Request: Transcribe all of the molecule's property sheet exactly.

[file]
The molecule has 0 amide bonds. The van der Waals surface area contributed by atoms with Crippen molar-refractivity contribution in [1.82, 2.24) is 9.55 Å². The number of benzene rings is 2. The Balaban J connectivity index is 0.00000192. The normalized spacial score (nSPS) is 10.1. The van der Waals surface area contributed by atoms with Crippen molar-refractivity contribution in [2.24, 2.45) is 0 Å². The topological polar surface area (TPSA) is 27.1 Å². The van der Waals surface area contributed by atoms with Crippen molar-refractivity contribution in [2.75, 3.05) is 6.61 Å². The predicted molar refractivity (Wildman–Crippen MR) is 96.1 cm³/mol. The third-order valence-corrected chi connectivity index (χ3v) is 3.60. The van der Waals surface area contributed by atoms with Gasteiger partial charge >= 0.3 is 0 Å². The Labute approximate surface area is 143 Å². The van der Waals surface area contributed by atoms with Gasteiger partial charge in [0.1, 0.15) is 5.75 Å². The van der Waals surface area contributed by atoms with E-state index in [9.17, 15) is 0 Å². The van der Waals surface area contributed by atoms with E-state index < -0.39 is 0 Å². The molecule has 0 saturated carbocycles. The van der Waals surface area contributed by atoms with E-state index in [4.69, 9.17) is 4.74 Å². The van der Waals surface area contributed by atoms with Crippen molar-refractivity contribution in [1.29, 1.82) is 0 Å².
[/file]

The molecule has 0 amide bonds. The van der Waals surface area contributed by atoms with Crippen molar-refractivity contribution in [1.82, 2.24) is 9.55 Å². The number of benzene rings is 2. The Balaban J connectivity index is 0.00000192. The normalized spacial score (nSPS) is 10.1. The van der Waals surface area contributed by atoms with Crippen molar-refractivity contribution in [2.24, 2.45) is 0 Å². The topological polar surface area (TPSA) is 27.1 Å². The van der Waals surface area contributed by atoms with Crippen molar-refractivity contribution in [2.75, 3.05) is 6.61 Å². The predicted molar refractivity (Wildman–Crippen MR) is 96.1 cm³/mol. The third-order valence-corrected chi connectivity index (χ3v) is 3.60. The van der Waals surface area contributed by atoms with Gasteiger partial charge >= 0.3 is 0 Å². The Labute approximate surface area is 143 Å². The van der Waals surface area contributed by atoms with Gasteiger partial charge in [0.1, 0.15) is 5.75 Å². The van der Waals surface area contributed by atoms with E-state index in [9.17, 15) is 0 Å². The van der Waals surface area contributed by atoms with E-state index < -0.39 is 0 Å². The molecule has 0 saturated carbocycles. The van der Waals surface area contributed by atoms with E-state index in [4.69, 9.17) is 4.74 Å². The van der Waals surface area contributed by atoms with Crippen molar-refractivity contribution in [1.29, 1.82) is 0 Å².